Descriptions on images are excerpted from the book, How we Love.




Suffering and Character

Suffering and Character: 10 Ways God Uses Suffering in Our Lives


1. Suffering enables you to honor God.
Your words, actions, and attitudes paint a picture of your relationship with God. They can bring Him either honor or dishonor. They can be either a good example to others or a bad one. Do you remember what Job said when his family and all his worldly goods were suddenly gone? The Lord gave and the Lord has taken away. Blessed be the name of the Lord (Job 1:21; see also 1 Peter 1:6-7).

2. Suffering demonstrates God’s power.
It’s only when you are weak’that is, not dependent upon yourself’that you can be strong in Christ. Most gladly, therefore, I will rather boast about my weakness, wrote the apostle Paul, that the power of Christ may dwell in me’for when I am weak, then I am strong (2 Corinthians 12:9-10).

3. Suffering allows God to give His grace.
Three times Paul asked God to remove his thorn in the flesh. God’s answer was My grace is sufficient for you (2 Corinthians 12:8-9; see also 1 Corinthians 15:10; Ephesians 4:7; Philippians 2:13; 1 Peter 5:10).

4. Suffering prepares you to help others.
In 2 Corinthians 1:3-5, Paul tells the believers at Corinth that God is the God of all comfort and that they share not only His sufferings, but also His comfort. Because God will comfort you in the midst of your suffering, you will be able to comfort others with the same comfort and give them hope. In other words, it’s those who have been wounded that make the best healers.

5. Suffering helps build character.
Think of one person you admire deeply. Why do think that person has such great character? Often, though not always, the people with the greatest character have experienced tragedies or walked a path of suffering. Their life experiences have shaped them into something quite beautiful. How does this happen? Paul wrote to the believers in Rome: We also exult in our tribulations, knowing that tribulation brings about perseverance; and perseverance, proven character; and, proven character hope; and hope does not disappoint, because the love of God has been poured out within our hearts through the Holy Spirit who has been given to us (Romans 5:3-5).

6. Suffering encourages you to trust God.
Children trust more easily than adults do. Too often, children grow up to be self-sufficient, independent adults who don’t ‘need’ God in their lives. Yet, Jesus reminded His disciples that the king of heaven belongs to children (Matthew 19:14), and God calls us to be imitators of God, as beloved children (Ephesians 5:1). In 2 Corinthians 1:9-10, Paul makes it very clear that he needed God and that he trusted in Him: Indeed, we had the sentence of death within ourselves in order that we should not trust in ourselves, but in God who raises the dead; who delivered us from so great a peril of death, and will deliver us, He on whom we have set our hope. And He will yet deliver us.

7. Suffering helps you learn to thank God and praise Him in everything.
First Thessalonians 5:16, 18 tells us to: Rejoice always’in everything give thanks; for this is God’s will for you in Christ Jesus. Without a doubt, this is a hard task! Margaret Clarkson suggests a few ways to praise God in the midst of suffering: Praise God for Himself, His sovereignty, wisdom, never-failing mercies and compassion, love, grace, holiness, justice, and power. She recommends meditating on Scripture to help cultivate a response of praise.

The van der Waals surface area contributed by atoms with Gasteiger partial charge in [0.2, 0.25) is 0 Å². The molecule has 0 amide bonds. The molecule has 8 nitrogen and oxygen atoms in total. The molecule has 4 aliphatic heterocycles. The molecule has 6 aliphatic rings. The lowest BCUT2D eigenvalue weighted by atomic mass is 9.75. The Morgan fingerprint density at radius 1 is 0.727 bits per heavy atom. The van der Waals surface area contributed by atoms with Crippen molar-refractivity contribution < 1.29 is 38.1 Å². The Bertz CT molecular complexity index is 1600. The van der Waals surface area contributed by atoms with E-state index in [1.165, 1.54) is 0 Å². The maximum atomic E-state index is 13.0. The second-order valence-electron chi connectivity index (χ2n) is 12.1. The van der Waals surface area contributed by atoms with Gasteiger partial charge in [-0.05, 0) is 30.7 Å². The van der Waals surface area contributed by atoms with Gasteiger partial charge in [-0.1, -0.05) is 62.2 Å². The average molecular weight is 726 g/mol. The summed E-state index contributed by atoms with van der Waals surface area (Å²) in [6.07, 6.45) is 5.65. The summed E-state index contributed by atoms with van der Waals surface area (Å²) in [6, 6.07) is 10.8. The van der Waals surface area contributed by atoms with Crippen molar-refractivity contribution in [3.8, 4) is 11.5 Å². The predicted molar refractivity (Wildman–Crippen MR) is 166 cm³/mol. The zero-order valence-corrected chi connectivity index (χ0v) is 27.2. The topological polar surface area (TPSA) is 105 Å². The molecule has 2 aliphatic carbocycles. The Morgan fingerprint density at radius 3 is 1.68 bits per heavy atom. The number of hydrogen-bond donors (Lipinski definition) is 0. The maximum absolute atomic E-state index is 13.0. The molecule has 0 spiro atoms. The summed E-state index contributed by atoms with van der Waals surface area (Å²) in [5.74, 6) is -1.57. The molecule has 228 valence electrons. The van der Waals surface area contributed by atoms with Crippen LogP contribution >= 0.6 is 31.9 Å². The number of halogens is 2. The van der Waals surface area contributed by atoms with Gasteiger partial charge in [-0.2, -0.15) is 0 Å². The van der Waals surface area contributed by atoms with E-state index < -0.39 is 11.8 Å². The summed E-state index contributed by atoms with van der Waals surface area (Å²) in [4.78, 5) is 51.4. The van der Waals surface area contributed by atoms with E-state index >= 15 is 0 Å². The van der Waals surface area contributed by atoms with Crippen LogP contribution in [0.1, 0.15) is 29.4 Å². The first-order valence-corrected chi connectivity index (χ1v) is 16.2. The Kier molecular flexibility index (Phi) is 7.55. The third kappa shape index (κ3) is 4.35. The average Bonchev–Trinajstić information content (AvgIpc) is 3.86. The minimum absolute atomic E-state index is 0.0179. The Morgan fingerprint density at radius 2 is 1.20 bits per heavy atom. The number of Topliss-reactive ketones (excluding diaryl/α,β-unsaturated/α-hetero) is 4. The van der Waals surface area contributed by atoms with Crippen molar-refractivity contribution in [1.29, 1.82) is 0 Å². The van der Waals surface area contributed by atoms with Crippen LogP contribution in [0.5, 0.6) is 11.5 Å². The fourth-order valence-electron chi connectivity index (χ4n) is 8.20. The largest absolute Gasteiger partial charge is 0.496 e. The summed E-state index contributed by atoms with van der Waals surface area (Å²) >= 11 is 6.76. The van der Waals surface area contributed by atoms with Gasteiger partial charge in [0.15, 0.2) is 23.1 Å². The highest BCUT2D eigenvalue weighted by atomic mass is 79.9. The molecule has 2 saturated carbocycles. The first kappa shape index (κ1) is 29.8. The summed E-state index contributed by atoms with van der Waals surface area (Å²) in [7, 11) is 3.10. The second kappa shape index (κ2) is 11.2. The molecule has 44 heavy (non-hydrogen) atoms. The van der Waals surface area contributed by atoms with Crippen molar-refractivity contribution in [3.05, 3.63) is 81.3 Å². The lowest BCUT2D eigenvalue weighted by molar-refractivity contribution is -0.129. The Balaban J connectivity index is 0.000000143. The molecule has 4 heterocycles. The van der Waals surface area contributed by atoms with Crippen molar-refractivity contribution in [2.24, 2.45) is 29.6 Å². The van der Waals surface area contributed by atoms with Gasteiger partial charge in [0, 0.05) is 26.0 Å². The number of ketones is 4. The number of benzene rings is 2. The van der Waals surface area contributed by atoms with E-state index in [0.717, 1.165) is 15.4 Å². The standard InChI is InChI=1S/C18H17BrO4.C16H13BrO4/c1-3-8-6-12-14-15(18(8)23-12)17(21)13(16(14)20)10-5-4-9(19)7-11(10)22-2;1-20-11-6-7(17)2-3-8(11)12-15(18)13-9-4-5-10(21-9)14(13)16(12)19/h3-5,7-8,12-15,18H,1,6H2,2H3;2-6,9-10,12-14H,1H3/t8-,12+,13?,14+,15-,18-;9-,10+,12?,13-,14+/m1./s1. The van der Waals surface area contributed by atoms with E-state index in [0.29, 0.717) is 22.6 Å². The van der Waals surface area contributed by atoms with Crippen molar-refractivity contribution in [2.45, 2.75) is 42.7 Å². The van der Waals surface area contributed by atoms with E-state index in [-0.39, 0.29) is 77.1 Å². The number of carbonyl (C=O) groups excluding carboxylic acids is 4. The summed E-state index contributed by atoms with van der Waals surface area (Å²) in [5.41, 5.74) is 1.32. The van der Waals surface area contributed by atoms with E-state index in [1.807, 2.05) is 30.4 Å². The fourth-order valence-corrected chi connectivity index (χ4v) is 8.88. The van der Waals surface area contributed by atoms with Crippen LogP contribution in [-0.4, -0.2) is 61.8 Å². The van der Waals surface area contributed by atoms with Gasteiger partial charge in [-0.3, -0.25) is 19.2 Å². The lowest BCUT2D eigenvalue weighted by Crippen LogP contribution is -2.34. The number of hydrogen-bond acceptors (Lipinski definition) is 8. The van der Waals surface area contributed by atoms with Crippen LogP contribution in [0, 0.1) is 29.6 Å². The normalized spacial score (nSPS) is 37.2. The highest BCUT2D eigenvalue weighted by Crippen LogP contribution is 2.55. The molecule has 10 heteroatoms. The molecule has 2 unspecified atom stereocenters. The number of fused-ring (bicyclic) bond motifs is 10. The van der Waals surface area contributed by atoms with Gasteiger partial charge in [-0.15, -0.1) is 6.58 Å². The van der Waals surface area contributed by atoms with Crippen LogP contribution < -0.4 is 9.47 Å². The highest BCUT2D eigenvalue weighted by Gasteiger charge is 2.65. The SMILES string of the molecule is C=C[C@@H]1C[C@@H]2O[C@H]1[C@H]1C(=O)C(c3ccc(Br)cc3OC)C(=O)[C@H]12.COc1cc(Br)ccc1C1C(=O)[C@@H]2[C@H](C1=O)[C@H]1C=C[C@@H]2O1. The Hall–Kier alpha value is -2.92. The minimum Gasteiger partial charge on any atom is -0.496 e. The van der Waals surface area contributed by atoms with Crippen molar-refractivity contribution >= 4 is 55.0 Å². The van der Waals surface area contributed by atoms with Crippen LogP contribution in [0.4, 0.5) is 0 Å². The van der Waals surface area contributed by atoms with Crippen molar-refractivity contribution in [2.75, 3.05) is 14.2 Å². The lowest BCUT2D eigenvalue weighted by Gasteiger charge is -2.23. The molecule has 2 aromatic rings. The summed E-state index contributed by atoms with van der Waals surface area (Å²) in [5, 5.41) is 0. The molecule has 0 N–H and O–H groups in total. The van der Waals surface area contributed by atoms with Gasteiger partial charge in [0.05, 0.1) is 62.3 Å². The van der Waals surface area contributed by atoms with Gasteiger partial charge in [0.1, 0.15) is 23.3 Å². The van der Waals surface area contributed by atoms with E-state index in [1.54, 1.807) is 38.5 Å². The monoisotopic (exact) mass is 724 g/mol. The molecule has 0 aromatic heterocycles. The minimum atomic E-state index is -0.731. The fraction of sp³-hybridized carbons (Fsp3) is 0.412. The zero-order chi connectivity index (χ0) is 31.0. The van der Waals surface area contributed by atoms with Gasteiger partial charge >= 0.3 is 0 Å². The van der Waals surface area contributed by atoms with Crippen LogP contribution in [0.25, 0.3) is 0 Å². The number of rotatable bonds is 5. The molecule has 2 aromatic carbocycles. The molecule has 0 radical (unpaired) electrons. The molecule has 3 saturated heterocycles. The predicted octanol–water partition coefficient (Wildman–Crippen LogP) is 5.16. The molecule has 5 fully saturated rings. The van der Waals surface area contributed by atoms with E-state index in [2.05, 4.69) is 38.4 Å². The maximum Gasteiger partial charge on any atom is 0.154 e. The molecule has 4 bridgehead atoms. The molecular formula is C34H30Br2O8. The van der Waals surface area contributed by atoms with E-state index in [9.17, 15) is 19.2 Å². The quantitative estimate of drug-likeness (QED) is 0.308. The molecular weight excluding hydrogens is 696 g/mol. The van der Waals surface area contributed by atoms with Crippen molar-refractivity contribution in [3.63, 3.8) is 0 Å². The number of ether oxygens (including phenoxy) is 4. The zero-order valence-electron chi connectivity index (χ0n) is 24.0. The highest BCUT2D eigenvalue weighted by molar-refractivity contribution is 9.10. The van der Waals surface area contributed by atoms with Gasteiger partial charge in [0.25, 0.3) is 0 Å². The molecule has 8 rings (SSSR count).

8. Suffering helps you identify with Christ’s suffering.
How often do you stop to think about how much Christ suffered for you? He died for you while you were still a sinner and saved you from the wrath of God (Romans 5:8-9). Read through the entire chapter of Isaiah 53 and list all the words that describe what Christ suffered for you (for example, pierced, afflicted, forsaken). How does your own suffering change your perspective on what Christ did for you? (Romans 8:17-18; Philippians 1:29, 3:10, 2 Thessalonians 1:5).

9. Suffering helps you partake of God’s holiness.
You have the honor and privilege of sharing in the inheritance of the saints because God the Father has qualified you (Colossians 1:12). Paul says that he does all things for the sake of the gospel’that he becomes a fellow partaker in sufferings so that he may also partake of the glory that is to be revealed in Christ Jesus (1 Peter 4:12-16; 5:1).

10. Suffering offers you the chance to reflect on God’s discipline.
It is possible that God has allowed this suffering in your life so that you will learn from it. Punishment is not in view here’only a divine, purposeful opportunity for growth and change. God’s discipline, unlike that of an earthly parent, is perfect and will yield the peaceful fruit of righteousness so that you can share in his holiness (Hebrews 12:8-13).

Excerpted from “Life on Hold” by Laurel Seiler Brunvoll and David Seiler, Ph.D

Used by permission of Multnomah Publishers, Inc. Excerpt may not be reproduced without the prior written consent of Multnomah Publishers, Inc.

The Vacillator

Stress, Intimacy and Attachment Styles – The Vacillator

The authors, Milan and Kay Yerkovich of the book, How we Love , discuss the Vacillator.  The idealistic tendencies of the Vacillator are challenges when dealing with stress. In this segment they discuss how Vacillators can overcome obstacles and gain connection.

Click on the image below to watch. The image below is an excerpt from the book.


The Pleaser

Stress, Intimacy and Attachment Styles – The Pleaser

Milan and Kay Yerkovich, authors of How We Love, talk about how the Pleaser handles stress and how to use that knowledge to change from our established patterns to more healthy ways. Click on the image below to watch.